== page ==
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LETTERS TO EDITOR
The Glory of Living
Sarah Daniels, a young college dean, is caught up in the eyes of a storm over accusations of racism in Spinning Into Butter (See link below). A disastrous blind date with a man who turns out to be a stalker transforms magazine writer Theresa Bedell's life into an unending nightmare in Boy Gets Girl, the one I thought her best (See link below).
Lisa, in The Glory of Living, is just fifteen when she trades the hellish Alabama trailer trash existence with her prostitute mother for marriage to a sexually perverted, abusive psychopath and just eighteen when we meet her for the last time after having been convicted of multiple murders, which I won't detail since it would spoil the suspense. This true crime based story of the disastrous fallout of poverty, neglect and undetected abuse is perhaps the grimmest of what might be viewed as the first in Ms. Gilman's trilogy of women in the twilight zone. Young Lisa is harder to identify and sympathize with, but like Sarah and Theresa, she is a complex character -- not a heroine whose life can be turned around into a happy ending but also not your easily classified victim.
Aside from its tie-in to the playwright's own work, The Glory of Living, which won her London's 1999 Evening Standard Award for most promising playwright (a first for an American), bears a close kinship to another dark and gritty trailer trash drama, Killer Joe. Directed by Phillip Seymour Hoffman to make the tension simmer and boil and with Lisa played by film actress Anna Paquin, the play has our emotions racing from shock and disgust to deep distress for the Lisas of this world whose lives become as grim and shabby as their surroundings. Michelle Malavet's sets capture the dreary landscape with devastating true grit: Lisa's unhomelike home in which a blanket draped over a rope is all that separates her from her mother's noisy and unwholesome sex life. . . the grungy motel rooms where the shocking details about her life with her worse than contemptible husband unfold. . . the police interrogation room and the jail cell which turns out to be the most peaceful place she's ever lived in.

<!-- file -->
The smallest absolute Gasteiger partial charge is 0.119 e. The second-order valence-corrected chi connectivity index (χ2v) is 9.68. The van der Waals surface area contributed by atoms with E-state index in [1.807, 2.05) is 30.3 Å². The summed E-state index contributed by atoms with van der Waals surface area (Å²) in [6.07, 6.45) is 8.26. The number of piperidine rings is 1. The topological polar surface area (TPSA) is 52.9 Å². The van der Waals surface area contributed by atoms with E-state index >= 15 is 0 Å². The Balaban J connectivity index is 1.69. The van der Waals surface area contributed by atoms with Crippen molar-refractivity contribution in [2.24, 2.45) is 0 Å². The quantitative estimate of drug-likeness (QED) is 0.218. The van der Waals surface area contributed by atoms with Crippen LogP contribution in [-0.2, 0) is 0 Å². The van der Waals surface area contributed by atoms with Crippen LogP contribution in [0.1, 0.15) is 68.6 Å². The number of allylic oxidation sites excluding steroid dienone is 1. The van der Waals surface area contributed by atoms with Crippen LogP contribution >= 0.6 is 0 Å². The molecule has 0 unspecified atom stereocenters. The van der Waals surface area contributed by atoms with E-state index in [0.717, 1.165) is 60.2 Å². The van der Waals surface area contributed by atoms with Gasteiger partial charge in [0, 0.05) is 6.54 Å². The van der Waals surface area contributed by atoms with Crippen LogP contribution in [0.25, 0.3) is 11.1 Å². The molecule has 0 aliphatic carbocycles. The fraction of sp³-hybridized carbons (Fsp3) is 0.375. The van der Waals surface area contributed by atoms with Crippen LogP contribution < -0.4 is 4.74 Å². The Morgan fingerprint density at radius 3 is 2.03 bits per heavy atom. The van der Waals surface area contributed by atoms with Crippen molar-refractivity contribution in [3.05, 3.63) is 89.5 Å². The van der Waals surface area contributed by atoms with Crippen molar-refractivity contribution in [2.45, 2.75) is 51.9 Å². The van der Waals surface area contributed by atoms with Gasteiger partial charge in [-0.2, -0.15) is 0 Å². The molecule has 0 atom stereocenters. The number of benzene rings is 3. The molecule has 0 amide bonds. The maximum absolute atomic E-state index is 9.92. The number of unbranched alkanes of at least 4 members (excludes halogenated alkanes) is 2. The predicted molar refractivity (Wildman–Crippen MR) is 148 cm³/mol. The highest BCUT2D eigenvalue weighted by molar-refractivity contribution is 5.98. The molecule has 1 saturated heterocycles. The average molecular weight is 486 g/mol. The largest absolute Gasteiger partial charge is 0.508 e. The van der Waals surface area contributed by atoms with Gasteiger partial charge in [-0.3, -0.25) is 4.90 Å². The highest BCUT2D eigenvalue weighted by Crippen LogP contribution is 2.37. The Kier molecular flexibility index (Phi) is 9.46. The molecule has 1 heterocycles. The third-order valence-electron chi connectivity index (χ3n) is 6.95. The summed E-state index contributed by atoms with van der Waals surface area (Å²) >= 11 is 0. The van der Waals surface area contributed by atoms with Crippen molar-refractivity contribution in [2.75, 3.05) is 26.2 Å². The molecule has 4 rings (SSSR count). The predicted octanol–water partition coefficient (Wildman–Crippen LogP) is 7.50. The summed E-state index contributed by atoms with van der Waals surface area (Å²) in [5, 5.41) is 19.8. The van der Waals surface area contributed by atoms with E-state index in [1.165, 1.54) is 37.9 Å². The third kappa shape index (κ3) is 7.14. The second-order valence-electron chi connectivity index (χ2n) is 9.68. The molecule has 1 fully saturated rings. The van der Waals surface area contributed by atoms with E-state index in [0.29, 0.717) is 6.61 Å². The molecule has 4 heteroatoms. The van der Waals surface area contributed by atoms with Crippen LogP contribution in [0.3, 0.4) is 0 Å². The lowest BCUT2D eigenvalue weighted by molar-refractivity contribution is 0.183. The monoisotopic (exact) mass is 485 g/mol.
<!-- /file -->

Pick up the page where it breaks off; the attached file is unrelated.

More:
Ms. Paquin, who is just nineteen and making her stage debut, brings the right degree of frailty and frozen morality to the central role. While her Academy Award winning film background (she was only ten when she won an Oscar for best supporting actress in The Piano Lesson) gives this production a degree of box office pull, the two main men deliver stellar performances. Jeffrey Donovan, introduces the demented Clint with a certain smarmy charm that builds to a crescendo of evil personified. David Aaron Baker, while on stage more briefly as Lisa's court-appointed lawyer, fervently projects his intense desire to reach the girl inside the seemingly conscienceless criminal. When he does connect with that girl, the one who clings to the toy piano given her by her long gone father, he achieves an unforgettabl touching scene. despite the fact that it reflects a first-time playwright's bent for contrivance.
The rest of the cast (ten actors playing thirteen parts) performs well. Larry Clarke, as one of the interrogating policemen, is particularly affecting as he lets us see his guarded and nothing-can-shock-me-any more cop's face reflect the shock of Lisa's testimony.
Ultimately The Glory of Living -- a title that seems to mock its content -- is too unsettling to be classified as entertaining. Its tightly paced momentum and the heart-wrenching final scene between Paquin and Baker notwithstanding, this is for viewers able to stomach ugly and unbearable slices of life. If you're willing to clench teeth and fists, you will be rewarded with some fine interpretations of people you wish were just figments of some crime story writer's imagination. For less troubling fare, check out our reviews of Mamma Mia!, Noises Off and 45 Seconds From Broadway.
LINKS TO PLAYS MENTIONED
Spinning Into Butter
6,500 Comparative Phrases including 800 Shakespearean Metaphors by CurtainUp's editor.
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